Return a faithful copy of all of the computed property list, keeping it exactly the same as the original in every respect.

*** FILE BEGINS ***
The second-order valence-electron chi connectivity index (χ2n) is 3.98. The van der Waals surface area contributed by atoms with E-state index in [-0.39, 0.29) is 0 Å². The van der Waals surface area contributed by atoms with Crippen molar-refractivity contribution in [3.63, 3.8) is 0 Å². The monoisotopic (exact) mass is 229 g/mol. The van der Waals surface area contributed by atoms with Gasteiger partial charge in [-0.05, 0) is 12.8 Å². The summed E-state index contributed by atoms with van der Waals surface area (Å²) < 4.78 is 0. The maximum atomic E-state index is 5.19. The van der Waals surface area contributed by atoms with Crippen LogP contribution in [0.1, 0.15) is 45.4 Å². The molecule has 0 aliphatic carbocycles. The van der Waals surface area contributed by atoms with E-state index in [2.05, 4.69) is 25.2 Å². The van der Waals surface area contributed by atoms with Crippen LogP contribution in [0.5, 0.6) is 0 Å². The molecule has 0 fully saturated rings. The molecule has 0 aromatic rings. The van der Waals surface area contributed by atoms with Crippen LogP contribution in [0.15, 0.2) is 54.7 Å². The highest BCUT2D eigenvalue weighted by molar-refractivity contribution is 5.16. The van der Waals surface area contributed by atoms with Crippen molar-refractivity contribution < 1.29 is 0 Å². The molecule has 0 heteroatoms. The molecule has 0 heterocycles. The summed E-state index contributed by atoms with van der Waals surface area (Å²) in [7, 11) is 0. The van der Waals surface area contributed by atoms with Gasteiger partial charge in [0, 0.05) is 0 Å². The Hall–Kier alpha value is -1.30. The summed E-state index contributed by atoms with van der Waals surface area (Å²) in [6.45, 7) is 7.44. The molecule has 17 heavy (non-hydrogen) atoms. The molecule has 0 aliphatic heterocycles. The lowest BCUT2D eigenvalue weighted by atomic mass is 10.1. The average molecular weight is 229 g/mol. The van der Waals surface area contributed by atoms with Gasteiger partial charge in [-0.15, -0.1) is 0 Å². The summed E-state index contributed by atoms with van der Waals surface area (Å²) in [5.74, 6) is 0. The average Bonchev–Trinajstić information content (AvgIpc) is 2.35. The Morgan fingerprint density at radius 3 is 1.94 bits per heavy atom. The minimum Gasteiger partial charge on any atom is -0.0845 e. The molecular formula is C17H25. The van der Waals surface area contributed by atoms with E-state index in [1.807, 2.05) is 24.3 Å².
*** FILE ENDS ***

The second-order valence-electron chi connectivity index (χ2n) is 3.98. The van der Waals surface area contributed by atoms with E-state index in [-0.39, 0.29) is 0 Å². The van der Waals surface area contributed by atoms with Crippen molar-refractivity contribution in [3.63, 3.8) is 0 Å². The monoisotopic (exact) mass is 229 g/mol. The van der Waals surface area contributed by atoms with Gasteiger partial charge in [-0.05, 0) is 12.8 Å². The summed E-state index contributed by atoms with van der Waals surface area (Å²) < 4.78 is 0. The maximum atomic E-state index is 5.19. The van der Waals surface area contributed by atoms with Crippen LogP contribution in [0.1, 0.15) is 45.4 Å². The molecule has 0 aliphatic carbocycles. The van der Waals surface area contributed by atoms with E-state index in [2.05, 4.69) is 25.2 Å². The van der Waals surface area contributed by atoms with Crippen LogP contribution in [0.5, 0.6) is 0 Å². The molecule has 0 fully saturated rings. The molecule has 0 aromatic rings. The van der Waals surface area contributed by atoms with Crippen LogP contribution in [0.15, 0.2) is 54.7 Å². The highest BCUT2D eigenvalue weighted by molar-refractivity contribution is 5.16. The van der Waals surface area contributed by atoms with Crippen molar-refractivity contribution < 1.29 is 0 Å². The molecule has 0 heteroatoms. The molecule has 0 heterocycles. The summed E-state index contributed by atoms with van der Waals surface area (Å²) in [7, 11) is 0. The van der Waals surface area contributed by atoms with Gasteiger partial charge in [0, 0.05) is 0 Å². The Hall–Kier alpha value is -1.30. The summed E-state index contributed by atoms with van der Waals surface area (Å²) in [6.45, 7) is 7.44. The molecule has 17 heavy (non-hydrogen) atoms. The molecule has 0 aliphatic heterocycles. The lowest BCUT2D eigenvalue weighted by atomic mass is 10.1. The average molecular weight is 229 g/mol. The van der Waals surface area contributed by atoms with Gasteiger partial charge in [-0.15, -0.1) is 0 Å². The summed E-state index contributed by atoms with van der Waals surface area (Å²) in [5.74, 6) is 0. The average Bonchev–Trinajstić information content (AvgIpc) is 2.35. The Morgan fingerprint density at radius 3 is 1.94 bits per heavy atom. The minimum Gasteiger partial charge on any atom is -0.0845 e. The molecular formula is C17H25. The van der Waals surface area contributed by atoms with E-state index in [1.807, 2.05) is 24.3 Å².